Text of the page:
The Epithelial SAA1 Protein Regulates Epithelial-Mesenchymal-Transition (EMT) in Normal Esophageal Epithelium and Esophageal Carcinoma (PI: Dr. Hong Lok Lung)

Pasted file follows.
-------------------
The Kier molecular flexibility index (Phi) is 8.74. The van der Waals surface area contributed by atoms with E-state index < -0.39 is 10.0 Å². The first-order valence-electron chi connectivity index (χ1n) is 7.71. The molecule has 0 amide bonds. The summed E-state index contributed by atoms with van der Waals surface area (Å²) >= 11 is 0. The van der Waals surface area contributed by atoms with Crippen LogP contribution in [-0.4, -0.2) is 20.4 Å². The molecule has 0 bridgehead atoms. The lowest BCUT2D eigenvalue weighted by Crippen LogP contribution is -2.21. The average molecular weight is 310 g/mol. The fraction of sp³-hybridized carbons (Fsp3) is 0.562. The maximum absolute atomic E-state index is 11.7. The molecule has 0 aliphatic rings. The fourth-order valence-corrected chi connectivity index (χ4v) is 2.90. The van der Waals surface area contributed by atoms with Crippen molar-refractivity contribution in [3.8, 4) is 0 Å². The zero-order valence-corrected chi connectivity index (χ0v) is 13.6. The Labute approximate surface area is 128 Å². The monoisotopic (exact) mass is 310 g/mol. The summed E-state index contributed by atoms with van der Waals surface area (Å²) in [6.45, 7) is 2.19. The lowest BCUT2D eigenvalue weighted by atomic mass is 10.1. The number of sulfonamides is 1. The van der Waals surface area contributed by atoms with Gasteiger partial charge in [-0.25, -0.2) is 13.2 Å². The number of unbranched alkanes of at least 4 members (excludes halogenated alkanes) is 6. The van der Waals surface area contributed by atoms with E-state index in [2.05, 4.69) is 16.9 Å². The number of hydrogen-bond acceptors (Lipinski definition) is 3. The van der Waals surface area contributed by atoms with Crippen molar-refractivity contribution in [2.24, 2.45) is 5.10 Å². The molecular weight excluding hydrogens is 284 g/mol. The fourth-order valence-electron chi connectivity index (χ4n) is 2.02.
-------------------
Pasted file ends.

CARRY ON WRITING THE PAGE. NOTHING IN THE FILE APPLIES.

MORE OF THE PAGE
Esophageal Squamous Cell Carcinoma (ESCC) is a highly prevalent cancer type in China and Hong Kong, and is derived from thin and flat squamous cells lining the inner wall of the esophagus. ESCC is considered as one of the most aggressive squamous cell carcinomas. The understanding of molecular basis of how a normal epithelium is transformed into an invasive ESCC phenotype will certainly enhance drug development against the advanced disease and identification of more specific/sensitive prognostic biomarkers. Our preliminary data has indicated that the Serum Amyloid A1 (SAA1) protein was predominantly expressed in normal epithelium of the esophagus, and frequent down-regulated/loss of SAA1 expression was observed in the ESCC tumor tissues. Interestingly, the expression levels of SAA1 were inversely associated with the Epithelial-Mesenchymal Transition (EMT) marker N-cadherin. The gene knockdown of SAA1 resulted in the induction of N-cadherin and the EMT-associated integrin αV expression and acquisition of the mensenchymal morphology in two normal esophageal epithelial cell lines. Alternatively, when SAA1 expression was restored in ESCC cell lines, the integrin αV protein expression was significantly reduced and Transforming Growth Factor-β(TGF-β)-induced EMT was almost completely abolished. Similarly, the integrin αV knockdown could also counteract the effects of TGF-β in the ESCC cells. As can be seen, our preliminary data implies that SAA1 could be a strong negative regulator of EMT in ESCC as well as the normal epithelial cells, and its expression seems to be inversely associated with the integrin αV and N-cadherin. We want to determine whether SAA1 can suppress EMT through inhibition of integrin αV in the normal epithelium and its neoplastic counterpart in the esophagus. We have recently established the mouse organoid and the human organotypic models which mimic the 3D organization of the normal esophageal epithelium. The functions and the expression of SAA1, integrin αV, N-cadherin, and other EMT markers in different stratified cell layers (with various degree of differentiation) within the epithelium will be carefully examined. On the other hand, we will investigate if the restoration of SAA1 in the aggressive ESCC cell lines could suppress in vivo tumor invasion, an EMT-associated event. The ESCC cell lines will be transplanted into the esophagus of a mouse (orthotopic ESCC model), the tumor invasion and the expression of SAA1, integrin αV, N-cadherin, and other EMT markers at the invasion edge will be examined. If inhibition of integrin αV is essential for SAA1 to suppress EMT/tumor invasion, integrin αV might represent a drugable target for treating the tumor progression in ESCC. To obtain clinical relevance, we aim to determine if the loss of SAA1 expression will be associated with the increased integrin αV and N-cadherin expression from benign tumor to advanced metastatic carcinoma. We want to determine if the change of expression patterns of these three proteins in normal versus tumor tissues can be used as a prognostic biomarker to predict tumor progression and the patient overall survival. The results of this proposed project will indicate that SAA1 is a novel epithelial marker as well as a candidate gatekeeper for epithelial cells to enter the EMT program in the esophagus, the expression pattern of SAA1 and its associated mesenchymal proteins will help to understand the sophisticated structure of the normal esophageal epithelium.